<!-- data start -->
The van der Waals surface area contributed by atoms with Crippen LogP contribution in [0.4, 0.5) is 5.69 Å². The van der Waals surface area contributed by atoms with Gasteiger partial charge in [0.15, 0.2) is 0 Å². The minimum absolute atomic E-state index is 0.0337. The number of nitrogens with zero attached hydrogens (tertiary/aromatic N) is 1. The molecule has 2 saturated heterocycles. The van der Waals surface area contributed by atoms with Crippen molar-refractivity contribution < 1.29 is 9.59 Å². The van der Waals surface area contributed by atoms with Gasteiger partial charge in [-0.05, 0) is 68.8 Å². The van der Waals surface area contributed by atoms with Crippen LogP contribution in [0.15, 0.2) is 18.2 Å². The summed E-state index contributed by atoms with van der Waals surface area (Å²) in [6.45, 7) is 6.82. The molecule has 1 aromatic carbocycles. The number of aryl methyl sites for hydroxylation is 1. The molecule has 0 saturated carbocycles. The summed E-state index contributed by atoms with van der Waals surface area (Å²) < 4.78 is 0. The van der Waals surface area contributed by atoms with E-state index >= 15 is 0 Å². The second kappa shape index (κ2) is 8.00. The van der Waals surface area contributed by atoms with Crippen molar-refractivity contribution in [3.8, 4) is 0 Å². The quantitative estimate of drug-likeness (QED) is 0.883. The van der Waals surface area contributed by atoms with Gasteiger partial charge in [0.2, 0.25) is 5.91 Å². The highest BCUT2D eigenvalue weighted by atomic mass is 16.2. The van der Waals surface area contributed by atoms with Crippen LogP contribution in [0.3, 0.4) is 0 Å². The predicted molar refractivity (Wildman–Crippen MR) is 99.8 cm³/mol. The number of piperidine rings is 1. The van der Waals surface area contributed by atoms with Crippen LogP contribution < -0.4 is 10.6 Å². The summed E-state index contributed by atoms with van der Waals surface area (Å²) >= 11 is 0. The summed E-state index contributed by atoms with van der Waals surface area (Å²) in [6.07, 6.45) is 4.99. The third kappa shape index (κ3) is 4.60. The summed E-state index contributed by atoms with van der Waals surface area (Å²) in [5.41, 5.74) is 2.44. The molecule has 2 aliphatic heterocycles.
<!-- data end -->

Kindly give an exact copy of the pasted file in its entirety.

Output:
The van der Waals surface area contributed by atoms with Crippen LogP contribution in [0.4, 0.5) is 5.69 Å². The van der Waals surface area contributed by atoms with Gasteiger partial charge in [0.15, 0.2) is 0 Å². The minimum absolute atomic E-state index is 0.0337. The number of nitrogens with zero attached hydrogens (tertiary/aromatic N) is 1. The molecule has 2 saturated heterocycles. The van der Waals surface area contributed by atoms with Crippen molar-refractivity contribution < 1.29 is 9.59 Å². The van der Waals surface area contributed by atoms with Gasteiger partial charge in [-0.05, 0) is 68.8 Å². The van der Waals surface area contributed by atoms with Crippen LogP contribution in [0.15, 0.2) is 18.2 Å². The summed E-state index contributed by atoms with van der Waals surface area (Å²) in [6.45, 7) is 6.82. The molecule has 1 aromatic carbocycles. The number of aryl methyl sites for hydroxylation is 1. The molecule has 0 saturated carbocycles. The summed E-state index contributed by atoms with van der Waals surface area (Å²) < 4.78 is 0. The van der Waals surface area contributed by atoms with E-state index >= 15 is 0 Å². The second kappa shape index (κ2) is 8.00. The van der Waals surface area contributed by atoms with Crippen molar-refractivity contribution in [3.8, 4) is 0 Å². The quantitative estimate of drug-likeness (QED) is 0.883. The van der Waals surface area contributed by atoms with Gasteiger partial charge in [0.2, 0.25) is 5.91 Å². The highest BCUT2D eigenvalue weighted by atomic mass is 16.2. The van der Waals surface area contributed by atoms with Crippen LogP contribution in [0.3, 0.4) is 0 Å². The predicted molar refractivity (Wildman–Crippen MR) is 99.8 cm³/mol. The number of piperidine rings is 1. The van der Waals surface area contributed by atoms with Crippen LogP contribution < -0.4 is 10.6 Å². The summed E-state index contributed by atoms with van der Waals surface area (Å²) >= 11 is 0. The summed E-state index contributed by atoms with van der Waals surface area (Å²) in [6.07, 6.45) is 4.99. The third kappa shape index (κ3) is 4.60. The summed E-state index contributed by atoms with van der Waals surface area (Å²) in [5.41, 5.74) is 2.44. The molecule has 2 aliphatic heterocycles.